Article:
Recently, we wrote that “Money” (the garage-party classic, not the Pink Floyd song) was both B.L.L. (Before “Louie Louie”) and A.L.L. (After “Louie Louie”). The original and some other recordings were before. But the Kingsmen covered and charted with “Money” so that it was A.L.L.
Did the Kingsmen’s recording of “Money” thus complete a circle? Not really. “Money” was never B.L.L.
“Louie Louie” evolved from a calypso-styled semi-obscurity to party rock anthem over 6 or 7 years. Richard Berry, a Los Angeles Doo-Wop and R&B performer, recorded “Louie Louie” in 1957 -- two years before “Money.” Earlier, he sang with Etta James on “The Wallflower,” which was popularly known as “Roll With Me, Henry.” Johnny Otis and Hank Ballard co-wrote the song with Etta James. They did not use the working title of “Roll With Me, Henry” out of fear of censoring.
Censoring in the 1950s and 1960s? Really? Oh, yeah, “Louie Louie” was banned from airplay in Indiana among other places! Even “Rumble” was banned in some markets.
Fast forward to 1963 and Portland, Oregon. Within a week of each other and at the same studio, two local bands -- the Kingsmen and Paul Revere & the Raiders -- recorded “Louie Louie.”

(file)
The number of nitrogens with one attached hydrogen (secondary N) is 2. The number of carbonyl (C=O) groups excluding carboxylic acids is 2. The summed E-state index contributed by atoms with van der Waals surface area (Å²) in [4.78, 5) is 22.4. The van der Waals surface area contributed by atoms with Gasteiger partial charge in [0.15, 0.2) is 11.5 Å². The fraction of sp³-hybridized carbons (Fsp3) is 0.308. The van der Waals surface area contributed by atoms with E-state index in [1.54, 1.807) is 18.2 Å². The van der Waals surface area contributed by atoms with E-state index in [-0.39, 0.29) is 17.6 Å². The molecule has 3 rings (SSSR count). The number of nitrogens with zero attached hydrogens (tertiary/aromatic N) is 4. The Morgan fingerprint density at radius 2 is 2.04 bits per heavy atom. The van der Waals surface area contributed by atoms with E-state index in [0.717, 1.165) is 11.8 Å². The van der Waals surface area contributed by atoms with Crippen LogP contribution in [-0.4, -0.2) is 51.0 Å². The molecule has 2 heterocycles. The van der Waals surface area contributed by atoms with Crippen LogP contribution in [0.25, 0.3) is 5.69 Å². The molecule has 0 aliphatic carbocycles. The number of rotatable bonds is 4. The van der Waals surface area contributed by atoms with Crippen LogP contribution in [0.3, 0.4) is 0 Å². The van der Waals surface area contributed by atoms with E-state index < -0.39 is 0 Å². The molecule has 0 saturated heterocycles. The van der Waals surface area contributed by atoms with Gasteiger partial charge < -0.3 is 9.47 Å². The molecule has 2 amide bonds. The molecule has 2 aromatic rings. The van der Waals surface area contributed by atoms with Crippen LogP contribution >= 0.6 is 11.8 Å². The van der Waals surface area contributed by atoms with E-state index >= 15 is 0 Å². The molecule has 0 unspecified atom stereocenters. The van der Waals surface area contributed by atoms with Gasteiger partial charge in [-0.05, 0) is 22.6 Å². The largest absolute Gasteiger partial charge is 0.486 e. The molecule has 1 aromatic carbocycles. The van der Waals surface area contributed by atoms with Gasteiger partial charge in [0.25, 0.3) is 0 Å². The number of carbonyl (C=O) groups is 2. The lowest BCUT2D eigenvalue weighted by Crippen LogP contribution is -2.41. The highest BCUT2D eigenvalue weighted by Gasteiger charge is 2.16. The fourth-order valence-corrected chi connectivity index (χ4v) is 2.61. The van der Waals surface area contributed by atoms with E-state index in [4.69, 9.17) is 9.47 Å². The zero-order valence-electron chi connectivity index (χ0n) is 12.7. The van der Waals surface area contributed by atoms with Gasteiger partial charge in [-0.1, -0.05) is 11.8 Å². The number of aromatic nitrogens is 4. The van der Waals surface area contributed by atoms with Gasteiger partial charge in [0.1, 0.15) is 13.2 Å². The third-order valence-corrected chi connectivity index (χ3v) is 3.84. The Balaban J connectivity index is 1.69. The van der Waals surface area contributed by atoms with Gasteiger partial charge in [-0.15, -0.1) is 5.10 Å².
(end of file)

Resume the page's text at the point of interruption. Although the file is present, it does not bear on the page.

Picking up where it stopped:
Legend has it that the Kingsmen’s version was nearly moribund until a Boston DJ played “Louie Louie” as the “Worst Record of the Week.” In fact, the band had broken up. “Worst Record of the Week” did not deter the Boston listeners. They apparently loved the Kingsmen’s “Louie Louie.” And the trajectory and impact of the record is history.
The band ended up in litigation. As you knew or read here recently, the FBI investigated the Kingsmen’s recording for obscenity.
For a brief period after the Kingsmen’s “Louie Louie” took off in Boston, America had dueling Louie Louies. The Paul Revere & the Raiders version did well in San Francisco and on the West Coast. Those were the days before corporate radio and entertainment conglomerates. Both versions were rising on the regional charts within one week of each other. But Columbia pulled the plug on promoting “Louie Louie” by Paul Revere & Raiders.
Even though the FBI found that it was “unintelligible at any speed,” the Kingsmen version had won out.
From there, “Louie Louie” was covered more than a thousand times. It had a place in the careers of the Beach Boys, Otis Redding, the Sonics, Motorhead, the Flamin’ Groovies, Black Flag, Joan Jett, Iggy Pop, and Frank Zappa. It was in the soundtrack of Animal House. Dave Marsh of Rolling Stone magazine wrote a book about “Louie Louie.” KFJC played 63 hours of “Louie Louie” without playing the same recording twice.
And . . . (drum roll, please) . . . The Pyronauts have performed “Louie Louie” with Paul the Pyronaut on vocals!
What would have happened if Paul Revere & the Raiders had won the duel?